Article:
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The Ways We Say “Hello”

It’s been a while since I was faced with saying a general “hello” to a new group of people. I did it 15 years ago when I assumed a new pastoral ministry role with a congregation. I’ve done it since, of course, in meeting new people or small groups. But how do you go about saying “hello” to a group of congregations, pastors and congregants as their regional ministry partner – what we call in our American Baptist tradition – their Executive Minister? That’s the question I’ve been pondering over the past six weeks as I transitioned from the pastorate into a regional judicatory role once again.

Of course I do know some of the “how”. There will be phone calls, zoom calls, emails, texts and messages – maybe even a hand written letter or two. This blog is also a medium I plan to utilize in my hello. But experience tells me that nothing will take the place of, nor be as effective as, a face to face hello. Investing in getting to know someone, or a group/congregation, face to face and person to person(s) is invaluable in the work of ministry. Such encounters teach and show us so much more than the other “stand-ins” can possibly offer. For example, some of the most important ways we communicate are through our facial expression, body language, tone of voice and other non-verbal presentations. You cannot possibly cover all of that by email, text or phone. Even video has its limitations. Some things are simply old school – “hello” is one of those things, in my opinion.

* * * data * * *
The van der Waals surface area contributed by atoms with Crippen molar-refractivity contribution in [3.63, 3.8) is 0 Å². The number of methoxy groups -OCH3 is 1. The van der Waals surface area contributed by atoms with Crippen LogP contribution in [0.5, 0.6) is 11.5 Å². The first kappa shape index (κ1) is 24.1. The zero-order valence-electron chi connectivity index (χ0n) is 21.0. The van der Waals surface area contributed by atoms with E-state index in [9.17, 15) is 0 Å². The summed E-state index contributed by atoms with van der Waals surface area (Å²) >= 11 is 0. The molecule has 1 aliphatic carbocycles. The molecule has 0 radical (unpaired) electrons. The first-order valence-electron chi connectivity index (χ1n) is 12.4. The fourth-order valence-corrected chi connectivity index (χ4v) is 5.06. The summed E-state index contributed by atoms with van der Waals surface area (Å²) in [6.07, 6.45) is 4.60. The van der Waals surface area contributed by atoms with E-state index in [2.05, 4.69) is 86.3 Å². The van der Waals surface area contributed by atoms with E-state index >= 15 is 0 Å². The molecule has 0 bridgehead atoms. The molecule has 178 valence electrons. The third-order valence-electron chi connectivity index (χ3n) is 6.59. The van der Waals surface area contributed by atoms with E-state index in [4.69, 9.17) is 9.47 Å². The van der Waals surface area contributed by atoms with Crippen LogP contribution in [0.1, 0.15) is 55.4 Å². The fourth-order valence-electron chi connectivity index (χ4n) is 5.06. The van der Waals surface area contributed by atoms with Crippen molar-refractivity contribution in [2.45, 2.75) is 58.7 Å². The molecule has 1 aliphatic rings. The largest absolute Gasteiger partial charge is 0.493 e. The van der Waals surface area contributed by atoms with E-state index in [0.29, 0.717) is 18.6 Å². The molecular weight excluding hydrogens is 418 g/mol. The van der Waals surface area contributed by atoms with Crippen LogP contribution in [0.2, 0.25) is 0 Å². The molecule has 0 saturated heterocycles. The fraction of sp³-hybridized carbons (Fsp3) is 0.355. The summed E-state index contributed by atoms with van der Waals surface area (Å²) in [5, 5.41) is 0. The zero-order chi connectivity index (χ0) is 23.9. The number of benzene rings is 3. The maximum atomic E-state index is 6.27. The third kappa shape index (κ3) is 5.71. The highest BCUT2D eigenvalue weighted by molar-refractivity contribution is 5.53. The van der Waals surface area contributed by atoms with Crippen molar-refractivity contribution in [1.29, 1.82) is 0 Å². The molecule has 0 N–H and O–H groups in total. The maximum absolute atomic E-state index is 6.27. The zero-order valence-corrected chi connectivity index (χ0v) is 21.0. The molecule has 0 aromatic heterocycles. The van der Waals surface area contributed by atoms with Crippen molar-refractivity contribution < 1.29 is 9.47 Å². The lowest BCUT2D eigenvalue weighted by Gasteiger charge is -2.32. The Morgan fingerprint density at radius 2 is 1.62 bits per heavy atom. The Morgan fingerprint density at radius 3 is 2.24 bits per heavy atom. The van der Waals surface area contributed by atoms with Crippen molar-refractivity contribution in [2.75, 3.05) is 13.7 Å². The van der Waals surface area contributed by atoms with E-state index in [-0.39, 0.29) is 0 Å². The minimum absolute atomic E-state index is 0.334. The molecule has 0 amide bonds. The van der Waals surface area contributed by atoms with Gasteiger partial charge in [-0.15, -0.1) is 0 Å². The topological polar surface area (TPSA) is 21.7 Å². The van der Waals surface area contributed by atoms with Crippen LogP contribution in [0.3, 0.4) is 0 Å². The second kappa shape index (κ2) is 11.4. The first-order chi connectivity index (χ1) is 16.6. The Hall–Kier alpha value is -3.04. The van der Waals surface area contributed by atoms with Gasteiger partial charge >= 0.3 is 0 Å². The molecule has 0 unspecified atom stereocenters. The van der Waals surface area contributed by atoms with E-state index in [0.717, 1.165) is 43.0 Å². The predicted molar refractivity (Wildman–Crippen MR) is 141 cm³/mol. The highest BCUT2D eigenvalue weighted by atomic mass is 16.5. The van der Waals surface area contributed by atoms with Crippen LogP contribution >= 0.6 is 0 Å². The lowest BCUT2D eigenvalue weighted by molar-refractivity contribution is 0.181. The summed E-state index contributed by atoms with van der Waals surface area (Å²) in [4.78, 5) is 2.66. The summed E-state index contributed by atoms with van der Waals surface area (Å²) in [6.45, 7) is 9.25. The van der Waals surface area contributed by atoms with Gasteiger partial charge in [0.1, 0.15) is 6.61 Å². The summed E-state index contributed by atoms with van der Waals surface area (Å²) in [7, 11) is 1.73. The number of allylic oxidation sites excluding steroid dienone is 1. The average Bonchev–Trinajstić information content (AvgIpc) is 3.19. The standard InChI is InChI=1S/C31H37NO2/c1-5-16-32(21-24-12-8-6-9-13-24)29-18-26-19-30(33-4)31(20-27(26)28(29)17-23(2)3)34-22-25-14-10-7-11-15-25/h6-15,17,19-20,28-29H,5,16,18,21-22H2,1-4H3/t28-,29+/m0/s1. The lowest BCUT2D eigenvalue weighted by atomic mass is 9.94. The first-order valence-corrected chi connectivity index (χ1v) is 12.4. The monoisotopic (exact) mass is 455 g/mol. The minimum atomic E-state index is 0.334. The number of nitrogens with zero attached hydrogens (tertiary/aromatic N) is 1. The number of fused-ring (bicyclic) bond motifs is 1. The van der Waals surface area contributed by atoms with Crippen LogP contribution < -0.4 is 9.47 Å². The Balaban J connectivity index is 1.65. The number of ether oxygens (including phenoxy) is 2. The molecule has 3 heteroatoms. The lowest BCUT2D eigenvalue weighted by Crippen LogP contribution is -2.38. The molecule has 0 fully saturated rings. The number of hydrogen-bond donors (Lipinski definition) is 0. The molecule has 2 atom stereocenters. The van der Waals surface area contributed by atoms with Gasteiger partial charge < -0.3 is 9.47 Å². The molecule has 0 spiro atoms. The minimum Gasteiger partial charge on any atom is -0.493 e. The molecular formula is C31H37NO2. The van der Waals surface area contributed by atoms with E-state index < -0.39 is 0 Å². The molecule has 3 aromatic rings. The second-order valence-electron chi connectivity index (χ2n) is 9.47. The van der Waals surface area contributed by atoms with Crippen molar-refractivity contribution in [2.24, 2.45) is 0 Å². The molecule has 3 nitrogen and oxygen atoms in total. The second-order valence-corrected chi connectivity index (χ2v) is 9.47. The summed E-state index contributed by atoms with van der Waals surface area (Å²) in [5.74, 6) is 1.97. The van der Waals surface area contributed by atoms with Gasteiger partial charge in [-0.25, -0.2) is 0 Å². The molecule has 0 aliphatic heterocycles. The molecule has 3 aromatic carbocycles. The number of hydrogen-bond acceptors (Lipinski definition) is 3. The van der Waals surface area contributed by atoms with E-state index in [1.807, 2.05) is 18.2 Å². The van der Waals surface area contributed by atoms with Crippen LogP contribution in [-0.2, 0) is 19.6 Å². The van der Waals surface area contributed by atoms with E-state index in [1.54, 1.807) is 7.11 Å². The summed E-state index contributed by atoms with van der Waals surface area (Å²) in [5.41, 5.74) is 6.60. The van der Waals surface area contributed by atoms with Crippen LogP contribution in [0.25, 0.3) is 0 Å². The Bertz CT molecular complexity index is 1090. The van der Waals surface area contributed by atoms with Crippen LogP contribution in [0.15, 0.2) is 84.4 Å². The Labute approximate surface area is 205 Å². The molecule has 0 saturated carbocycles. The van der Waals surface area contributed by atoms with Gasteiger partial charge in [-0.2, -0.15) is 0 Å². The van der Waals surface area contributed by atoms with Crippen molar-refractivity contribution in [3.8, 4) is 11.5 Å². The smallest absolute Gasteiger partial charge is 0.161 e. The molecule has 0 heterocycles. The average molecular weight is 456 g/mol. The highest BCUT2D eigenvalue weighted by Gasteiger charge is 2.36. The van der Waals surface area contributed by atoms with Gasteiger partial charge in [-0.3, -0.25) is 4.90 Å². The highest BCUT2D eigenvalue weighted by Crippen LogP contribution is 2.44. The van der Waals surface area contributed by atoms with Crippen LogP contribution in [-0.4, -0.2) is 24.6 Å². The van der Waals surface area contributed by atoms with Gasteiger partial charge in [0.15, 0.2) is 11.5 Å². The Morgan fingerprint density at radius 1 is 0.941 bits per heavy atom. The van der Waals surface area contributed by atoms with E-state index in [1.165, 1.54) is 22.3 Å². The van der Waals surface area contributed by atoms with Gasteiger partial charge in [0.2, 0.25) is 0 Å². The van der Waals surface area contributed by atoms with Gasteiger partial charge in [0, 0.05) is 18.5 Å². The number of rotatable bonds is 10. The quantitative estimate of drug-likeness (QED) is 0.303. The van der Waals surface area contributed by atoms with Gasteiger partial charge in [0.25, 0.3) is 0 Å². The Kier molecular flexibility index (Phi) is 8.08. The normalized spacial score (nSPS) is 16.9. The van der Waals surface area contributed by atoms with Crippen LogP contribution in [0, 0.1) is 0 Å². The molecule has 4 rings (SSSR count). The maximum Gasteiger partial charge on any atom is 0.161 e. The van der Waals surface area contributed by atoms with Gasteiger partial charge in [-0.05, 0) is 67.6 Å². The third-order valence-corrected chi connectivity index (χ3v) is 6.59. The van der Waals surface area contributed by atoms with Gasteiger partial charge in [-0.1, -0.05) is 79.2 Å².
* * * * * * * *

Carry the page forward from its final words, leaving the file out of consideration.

Which means “hello” if done well, requires an investment of time and attention, effort and participation much of today’s culture has found inconvenient and too time consuming. In a day and age when communication is counted in tweets (limited to just so many characters), posts, likes and links; a quality interpersonal “hello” is endangered. Yet the old adage holds, doesn’t it? “You only get one opportunity to make a first impression.”

I spent the past six weeks of “good-byes” in order to be on a good footing for the coming “hellos”. Yet it occurs to me that many (maybe most?) of the people I’m anxious to say hello to, may not feel anywhere nearly as excited about the introduction. That’s the hurdle, sometimes, in regional judicatory ministry. I represent a regional denominational partner, in an interdependent system of congregational polity that is variously valued in today’s world. Some value the connections greatly, and I know I will be warmly welcomed by them as a representative of the greater church, and partner in ministry. Others may be indifferent, lacking understanding of the history, or otherwise occupied with busy lives. I get it. But I’m also praying for the opportunities to make some meaningful initial contacts and introductions that will lead to significant ministry relationships.